The 18 most important requirements that a workforce planning system must meet

For a higher education institution, there are many advantages with using a workforce planning system. But when it comes to purchasing the system, you need to know what you’re looking for so you get a system that provides the most benefit for your specific organisation. In this article, we help you find your way by listing the 18 most important requirements that a good workforce planning system should meet.

1. The system should be specifically designed for the higher education institution

It is important to choose a professional workforce planning system that is designed specifically for higher education institutions. The system should have been in existence for a long time, it should have been used by several higher education institutions and it should have been developed with users’ needs in mind. It is also important that the system should be further developed on a regular basis in tandem with the users and in line with changes in the surrounding environment, such as changes in laws and regulations.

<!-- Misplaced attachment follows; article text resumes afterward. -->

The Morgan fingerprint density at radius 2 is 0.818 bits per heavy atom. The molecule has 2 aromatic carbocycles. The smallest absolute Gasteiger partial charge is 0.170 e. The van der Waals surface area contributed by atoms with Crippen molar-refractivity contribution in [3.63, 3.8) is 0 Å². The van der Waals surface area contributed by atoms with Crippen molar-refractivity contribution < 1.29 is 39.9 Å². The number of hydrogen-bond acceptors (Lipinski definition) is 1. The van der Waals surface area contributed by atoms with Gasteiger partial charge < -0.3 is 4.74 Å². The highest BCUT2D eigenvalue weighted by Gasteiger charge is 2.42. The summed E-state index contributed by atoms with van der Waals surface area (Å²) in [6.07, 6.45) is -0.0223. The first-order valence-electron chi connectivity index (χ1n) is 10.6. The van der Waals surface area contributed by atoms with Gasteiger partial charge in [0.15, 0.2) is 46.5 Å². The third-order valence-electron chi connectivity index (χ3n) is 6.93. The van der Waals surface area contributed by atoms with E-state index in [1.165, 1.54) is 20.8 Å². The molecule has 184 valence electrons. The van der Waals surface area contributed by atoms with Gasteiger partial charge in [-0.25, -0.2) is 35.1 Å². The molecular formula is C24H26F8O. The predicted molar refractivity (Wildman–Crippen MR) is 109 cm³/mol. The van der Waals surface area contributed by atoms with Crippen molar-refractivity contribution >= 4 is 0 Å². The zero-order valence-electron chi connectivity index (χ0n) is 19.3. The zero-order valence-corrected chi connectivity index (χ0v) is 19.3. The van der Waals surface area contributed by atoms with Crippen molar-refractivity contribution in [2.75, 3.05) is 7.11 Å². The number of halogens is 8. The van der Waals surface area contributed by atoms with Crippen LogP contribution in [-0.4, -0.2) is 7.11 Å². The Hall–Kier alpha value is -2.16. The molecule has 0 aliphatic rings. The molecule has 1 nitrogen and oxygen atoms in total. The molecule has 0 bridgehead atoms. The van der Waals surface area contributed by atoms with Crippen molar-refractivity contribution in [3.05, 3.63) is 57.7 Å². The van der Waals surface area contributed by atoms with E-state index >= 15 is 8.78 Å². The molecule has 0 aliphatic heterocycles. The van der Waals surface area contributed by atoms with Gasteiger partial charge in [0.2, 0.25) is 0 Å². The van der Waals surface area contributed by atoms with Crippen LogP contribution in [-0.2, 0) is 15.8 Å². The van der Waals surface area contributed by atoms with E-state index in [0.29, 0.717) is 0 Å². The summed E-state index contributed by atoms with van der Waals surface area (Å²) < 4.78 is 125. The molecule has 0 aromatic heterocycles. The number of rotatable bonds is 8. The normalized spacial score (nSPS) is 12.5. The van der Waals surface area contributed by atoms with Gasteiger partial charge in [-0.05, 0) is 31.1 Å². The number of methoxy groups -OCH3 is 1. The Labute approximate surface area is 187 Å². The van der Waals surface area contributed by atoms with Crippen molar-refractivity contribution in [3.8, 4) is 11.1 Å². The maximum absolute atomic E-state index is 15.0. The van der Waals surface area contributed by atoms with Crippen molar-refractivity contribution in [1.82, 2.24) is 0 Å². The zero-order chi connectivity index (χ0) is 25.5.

2. A range of different summaries relating to staff

Summary views are important in order to obtain an effective overview of staff allocation. They should show staff allocation levels per month for a selected period, staff allocatable time, allocated and unallocated time for a selected period, staff total absences over a period and as a number of hours.

It should also be possible to group the staff according to aspects such as staff category, department, whether employed, on loan from or to an external body as well as your own groupings. A filtering feature for all of these is also extremely useful.

3. A complete work task plan

The work task plan should provide a complete view of all the courses, projects and regular work to which the person is allocated in a selected period. The summaries should include annual working time, allocatable time and total absence (broken down by type of absence), allocated time (both in total and by type of activity), unallocated time and requested time. The person’s allocation level should also be reported on a monthly basis for a selected period.